How do PPAs differ by region? i.e. for sites in VIC, NSW, SA

We have to compare against a different market price in each site. Therefore, we match a business’ load to a PPA suited to that state specifically, to eliminate any market risk. Government laws also differ across states, for instance in Queensland, renewable projects have entered the market at a slower rate and have made it more challenging. Regardless of the state, accessing a PPA through the pricing mechanics and how it offsets energy charges are the same.

With PPAs there seems to be the option to negotiate volume at production or consumption side. Which one have you negotiated?

We negotiate at the regional reference node. This means that a business is subject to volume variation, due to Marginal Loss Factors (MLF), however the price is set per megawatt hour.

There are some protections around volume risk, but we side the load to a P50 expectation of generation for that asset.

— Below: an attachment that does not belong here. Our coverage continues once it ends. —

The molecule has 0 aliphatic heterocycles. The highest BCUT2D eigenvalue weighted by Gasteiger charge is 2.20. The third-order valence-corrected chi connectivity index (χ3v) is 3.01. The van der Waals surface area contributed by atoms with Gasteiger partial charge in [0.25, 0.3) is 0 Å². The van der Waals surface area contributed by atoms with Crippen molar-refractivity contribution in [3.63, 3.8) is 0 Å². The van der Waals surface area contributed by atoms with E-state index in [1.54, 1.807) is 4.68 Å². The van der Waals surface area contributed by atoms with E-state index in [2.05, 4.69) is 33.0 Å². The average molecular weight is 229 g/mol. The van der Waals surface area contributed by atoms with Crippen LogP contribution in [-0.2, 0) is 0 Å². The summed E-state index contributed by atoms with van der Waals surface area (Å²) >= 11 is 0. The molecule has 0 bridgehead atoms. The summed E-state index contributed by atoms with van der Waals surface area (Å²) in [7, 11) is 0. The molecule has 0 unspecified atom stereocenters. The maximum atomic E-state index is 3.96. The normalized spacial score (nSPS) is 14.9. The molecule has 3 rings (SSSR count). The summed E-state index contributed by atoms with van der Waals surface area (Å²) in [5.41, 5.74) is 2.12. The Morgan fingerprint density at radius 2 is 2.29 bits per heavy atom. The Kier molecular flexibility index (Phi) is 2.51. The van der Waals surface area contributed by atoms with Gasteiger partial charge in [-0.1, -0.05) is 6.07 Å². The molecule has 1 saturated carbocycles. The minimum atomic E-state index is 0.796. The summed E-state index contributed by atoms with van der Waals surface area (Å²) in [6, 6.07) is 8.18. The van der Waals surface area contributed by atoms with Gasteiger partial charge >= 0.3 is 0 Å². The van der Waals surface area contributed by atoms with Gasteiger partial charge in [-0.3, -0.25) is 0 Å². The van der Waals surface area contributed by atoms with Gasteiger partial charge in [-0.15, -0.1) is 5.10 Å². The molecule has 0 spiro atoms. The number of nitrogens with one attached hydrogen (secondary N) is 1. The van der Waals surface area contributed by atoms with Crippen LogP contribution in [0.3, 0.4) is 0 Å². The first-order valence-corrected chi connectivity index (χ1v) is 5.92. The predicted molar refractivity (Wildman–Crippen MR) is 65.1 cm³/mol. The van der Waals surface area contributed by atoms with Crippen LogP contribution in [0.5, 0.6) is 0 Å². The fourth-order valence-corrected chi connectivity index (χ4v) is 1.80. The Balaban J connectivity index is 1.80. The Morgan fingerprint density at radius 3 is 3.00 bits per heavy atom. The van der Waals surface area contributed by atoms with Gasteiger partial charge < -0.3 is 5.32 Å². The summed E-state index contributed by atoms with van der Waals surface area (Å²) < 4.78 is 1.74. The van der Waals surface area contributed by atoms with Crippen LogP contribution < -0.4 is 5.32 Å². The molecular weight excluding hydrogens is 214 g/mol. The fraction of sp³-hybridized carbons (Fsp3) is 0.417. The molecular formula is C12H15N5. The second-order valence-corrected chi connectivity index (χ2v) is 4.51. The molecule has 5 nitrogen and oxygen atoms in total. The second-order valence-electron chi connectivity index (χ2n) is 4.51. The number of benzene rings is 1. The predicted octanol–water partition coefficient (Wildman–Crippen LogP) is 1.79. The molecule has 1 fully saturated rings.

What is the ideal load for a PPA?

Our VGA model ensures that any business who meets the wholesale test can contract renewable energy. Businesses using 1 gigawatt hours a year or more are able to access this opportunity. Having access to wind and solar means that we can adjust contract levels to get a well-suited match for lots of different load profiles. Our product connects businesses directly through to specific projects, and when we get into contract negotiations with customers they get full visibility over where those projects are.

How will this VGA arrangement change if the projects expand and include batteries and will customers get the benefit of ‘firm’ renewables to offset against pool price exposure?

We see the VGA as being complementary to batteries and offering an opportunity to benefit from the best of behind the meter and wholesale.

For specific projects that may put batteries on site, the aim is to optimise revenues at the generator level, rather than turning it into a product at the customer level.

Why have costs increased so much?